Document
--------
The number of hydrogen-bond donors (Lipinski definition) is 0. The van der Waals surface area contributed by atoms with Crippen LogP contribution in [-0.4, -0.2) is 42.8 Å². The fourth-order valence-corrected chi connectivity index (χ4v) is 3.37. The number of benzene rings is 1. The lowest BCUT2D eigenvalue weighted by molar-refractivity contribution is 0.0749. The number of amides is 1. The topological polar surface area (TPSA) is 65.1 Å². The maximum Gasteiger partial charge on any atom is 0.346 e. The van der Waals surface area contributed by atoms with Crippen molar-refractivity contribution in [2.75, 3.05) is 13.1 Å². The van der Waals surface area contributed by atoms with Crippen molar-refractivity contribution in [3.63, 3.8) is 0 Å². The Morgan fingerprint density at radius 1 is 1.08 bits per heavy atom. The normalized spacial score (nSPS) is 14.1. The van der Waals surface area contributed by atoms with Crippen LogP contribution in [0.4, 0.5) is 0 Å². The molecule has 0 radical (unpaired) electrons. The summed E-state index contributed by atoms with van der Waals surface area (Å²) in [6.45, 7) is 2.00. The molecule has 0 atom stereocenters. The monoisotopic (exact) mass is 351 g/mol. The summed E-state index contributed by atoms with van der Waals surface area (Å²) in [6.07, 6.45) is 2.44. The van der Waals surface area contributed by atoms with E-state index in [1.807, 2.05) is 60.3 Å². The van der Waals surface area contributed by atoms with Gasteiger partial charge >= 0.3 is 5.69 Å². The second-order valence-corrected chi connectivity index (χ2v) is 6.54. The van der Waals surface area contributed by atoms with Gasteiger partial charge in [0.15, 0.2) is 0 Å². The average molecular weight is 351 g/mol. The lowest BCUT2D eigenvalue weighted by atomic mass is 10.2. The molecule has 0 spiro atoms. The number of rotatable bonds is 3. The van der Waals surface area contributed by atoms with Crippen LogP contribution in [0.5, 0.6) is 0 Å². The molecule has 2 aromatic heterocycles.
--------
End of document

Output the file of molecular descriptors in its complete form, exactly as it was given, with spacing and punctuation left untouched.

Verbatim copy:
The number of hydrogen-bond donors (Lipinski definition) is 0. The van der Waals surface area contributed by atoms with Crippen LogP contribution in [-0.4, -0.2) is 42.8 Å². The fourth-order valence-corrected chi connectivity index (χ4v) is 3.37. The number of benzene rings is 1. The lowest BCUT2D eigenvalue weighted by molar-refractivity contribution is 0.0749. The number of amides is 1. The topological polar surface area (TPSA) is 65.1 Å². The maximum Gasteiger partial charge on any atom is 0.346 e. The van der Waals surface area contributed by atoms with Crippen molar-refractivity contribution in [2.75, 3.05) is 13.1 Å². The van der Waals surface area contributed by atoms with Crippen molar-refractivity contribution in [3.63, 3.8) is 0 Å². The Morgan fingerprint density at radius 1 is 1.08 bits per heavy atom. The normalized spacial score (nSPS) is 14.1. The van der Waals surface area contributed by atoms with Crippen LogP contribution in [0.4, 0.5) is 0 Å². The molecule has 0 radical (unpaired) electrons. The summed E-state index contributed by atoms with van der Waals surface area (Å²) in [6.45, 7) is 2.00. The molecule has 0 atom stereocenters. The monoisotopic (exact) mass is 351 g/mol. The summed E-state index contributed by atoms with van der Waals surface area (Å²) in [6.07, 6.45) is 2.44. The van der Waals surface area contributed by atoms with E-state index in [1.807, 2.05) is 60.3 Å². The van der Waals surface area contributed by atoms with Gasteiger partial charge >= 0.3 is 5.69 Å². The second-order valence-corrected chi connectivity index (χ2v) is 6.54. The van der Waals surface area contributed by atoms with Gasteiger partial charge in [0.15, 0.2) is 0 Å². The average molecular weight is 351 g/mol. The lowest BCUT2D eigenvalue weighted by atomic mass is 10.2. The molecule has 0 spiro atoms. The number of rotatable bonds is 3. The van der Waals surface area contributed by atoms with Crippen LogP contribution in [0.5, 0.6) is 0 Å². The molecule has 2 aromatic heterocycles.